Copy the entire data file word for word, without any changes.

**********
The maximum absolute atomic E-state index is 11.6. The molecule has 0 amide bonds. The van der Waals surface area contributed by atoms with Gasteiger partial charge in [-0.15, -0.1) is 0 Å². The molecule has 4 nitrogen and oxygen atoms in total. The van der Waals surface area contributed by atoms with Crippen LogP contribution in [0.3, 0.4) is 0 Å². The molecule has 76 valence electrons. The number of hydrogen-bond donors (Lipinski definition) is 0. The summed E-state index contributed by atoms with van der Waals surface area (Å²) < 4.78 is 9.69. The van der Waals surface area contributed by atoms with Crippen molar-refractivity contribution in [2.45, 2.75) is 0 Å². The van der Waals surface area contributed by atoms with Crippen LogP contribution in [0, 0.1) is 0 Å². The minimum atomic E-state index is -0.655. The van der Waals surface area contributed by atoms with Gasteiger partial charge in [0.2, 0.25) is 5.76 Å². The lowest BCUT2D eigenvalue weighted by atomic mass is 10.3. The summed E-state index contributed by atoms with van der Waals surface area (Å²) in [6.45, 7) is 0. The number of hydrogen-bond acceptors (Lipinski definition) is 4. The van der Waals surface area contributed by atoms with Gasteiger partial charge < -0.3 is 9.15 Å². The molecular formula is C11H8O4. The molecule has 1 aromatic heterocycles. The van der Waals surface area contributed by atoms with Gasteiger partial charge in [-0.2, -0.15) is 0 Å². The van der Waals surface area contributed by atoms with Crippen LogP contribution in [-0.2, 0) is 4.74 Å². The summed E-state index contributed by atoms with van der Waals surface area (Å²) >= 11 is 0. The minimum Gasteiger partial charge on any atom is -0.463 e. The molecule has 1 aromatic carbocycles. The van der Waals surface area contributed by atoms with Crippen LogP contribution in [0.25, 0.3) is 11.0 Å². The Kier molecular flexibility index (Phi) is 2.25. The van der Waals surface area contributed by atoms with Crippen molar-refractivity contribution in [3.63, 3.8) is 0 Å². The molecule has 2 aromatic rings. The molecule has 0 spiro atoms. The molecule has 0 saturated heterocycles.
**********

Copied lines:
The maximum absolute atomic E-state index is 11.6. The molecule has 0 amide bonds. The van der Waals surface area contributed by atoms with Gasteiger partial charge in [-0.15, -0.1) is 0 Å². The molecule has 4 nitrogen and oxygen atoms in total. The van der Waals surface area contributed by atoms with Crippen LogP contribution in [0.3, 0.4) is 0 Å². The molecule has 76 valence electrons. The number of hydrogen-bond donors (Lipinski definition) is 0. The summed E-state index contributed by atoms with van der Waals surface area (Å²) < 4.78 is 9.69. The van der Waals surface area contributed by atoms with Crippen molar-refractivity contribution in [2.45, 2.75) is 0 Å². The van der Waals surface area contributed by atoms with Crippen LogP contribution in [0, 0.1) is 0 Å². The minimum atomic E-state index is -0.655. The van der Waals surface area contributed by atoms with Gasteiger partial charge in [0.2, 0.25) is 5.76 Å². The lowest BCUT2D eigenvalue weighted by atomic mass is 10.3. The summed E-state index contributed by atoms with van der Waals surface area (Å²) in [6.45, 7) is 0. The number of hydrogen-bond acceptors (Lipinski definition) is 4. The van der Waals surface area contributed by atoms with Gasteiger partial charge < -0.3 is 9.15 Å². The molecular formula is C11H8O4. The molecule has 1 aromatic heterocycles. The van der Waals surface area contributed by atoms with Gasteiger partial charge in [-0.2, -0.15) is 0 Å². The van der Waals surface area contributed by atoms with Crippen LogP contribution in [-0.2, 0) is 4.74 Å². The summed E-state index contributed by atoms with van der Waals surface area (Å²) >= 11 is 0. The minimum Gasteiger partial charge on any atom is -0.463 e. The molecule has 1 aromatic carbocycles. The van der Waals surface area contributed by atoms with Crippen LogP contribution in [0.25, 0.3) is 11.0 Å². The Kier molecular flexibility index (Phi) is 2.25. The van der Waals surface area contributed by atoms with Crippen molar-refractivity contribution in [3.63, 3.8) is 0 Å². The molecule has 2 aromatic rings. The molecule has 0 spiro atoms. The molecule has 0 saturated heterocycles.